With innovative AI platforms such as ThinQ, the “live and learn” philosophy requires machines to educate themselves and become smarter over time. As machine learning becomes more advanced, products will understand their external environments as well as absorb their customers’ behavioural patterns. For example, an air conditioner will learn its inhabitants’ living patterns over time and adjust the room’s temperature to its occupants’ desired range, or cabin monitoring technology in a car can familiarise itself with the driver’s facial expressions and gestures and be able to recognise the moment a driver starts to feel drowsy.

DeepThinQ has already transformed the way certain products for the commercial and consumer sectors are designed. In Korea’s Incheon International Airport, Airport Guide Robots employ sophisticated ambient noise to improve voice recognition, enabling passengers to be better understood. The platform is an embodiment and extension of the company’s open philosophy – to provide the most powerful AI solutions to customers through a strategy of open platform, open partnership and open connectivity.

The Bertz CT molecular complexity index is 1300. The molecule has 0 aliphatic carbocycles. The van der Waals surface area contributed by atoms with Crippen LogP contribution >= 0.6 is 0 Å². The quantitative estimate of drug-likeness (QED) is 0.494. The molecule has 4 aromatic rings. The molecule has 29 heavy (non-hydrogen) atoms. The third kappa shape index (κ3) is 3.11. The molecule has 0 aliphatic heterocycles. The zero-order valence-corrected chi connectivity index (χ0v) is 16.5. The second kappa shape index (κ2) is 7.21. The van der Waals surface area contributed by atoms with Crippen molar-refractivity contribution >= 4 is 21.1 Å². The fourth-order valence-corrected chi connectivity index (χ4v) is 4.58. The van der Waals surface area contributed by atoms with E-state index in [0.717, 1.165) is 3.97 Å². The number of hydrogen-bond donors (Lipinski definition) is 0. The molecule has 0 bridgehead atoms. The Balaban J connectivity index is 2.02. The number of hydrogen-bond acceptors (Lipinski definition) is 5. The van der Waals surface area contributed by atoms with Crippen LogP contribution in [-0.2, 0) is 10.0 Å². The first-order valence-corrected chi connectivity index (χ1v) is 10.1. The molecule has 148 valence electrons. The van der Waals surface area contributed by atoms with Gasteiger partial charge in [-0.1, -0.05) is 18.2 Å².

ThinQ will completely change the way consumers use products because ThinQ products will learn about people to provide intelligent services, not the other way around.

AI learning is disrupting the status quo in the ordinary ecosystem of IoT and we need to consider how emerging technologies, from AI to IoT can reinvent what you do and how you do it. For product or manufacturing businesses, 3D printing is a prime example. This technology is turning traditional production models and workflows on their head – replacing just-in-time supply chains with on-the-spot, on-demand production. By adopting this new technology, companies could turbocharge their R&D process. It could mean moving from design and prototypes to production in drastically shorter periods. Given the repercussions for product manufacturing, keeping track of mega trends shaping our society is vital.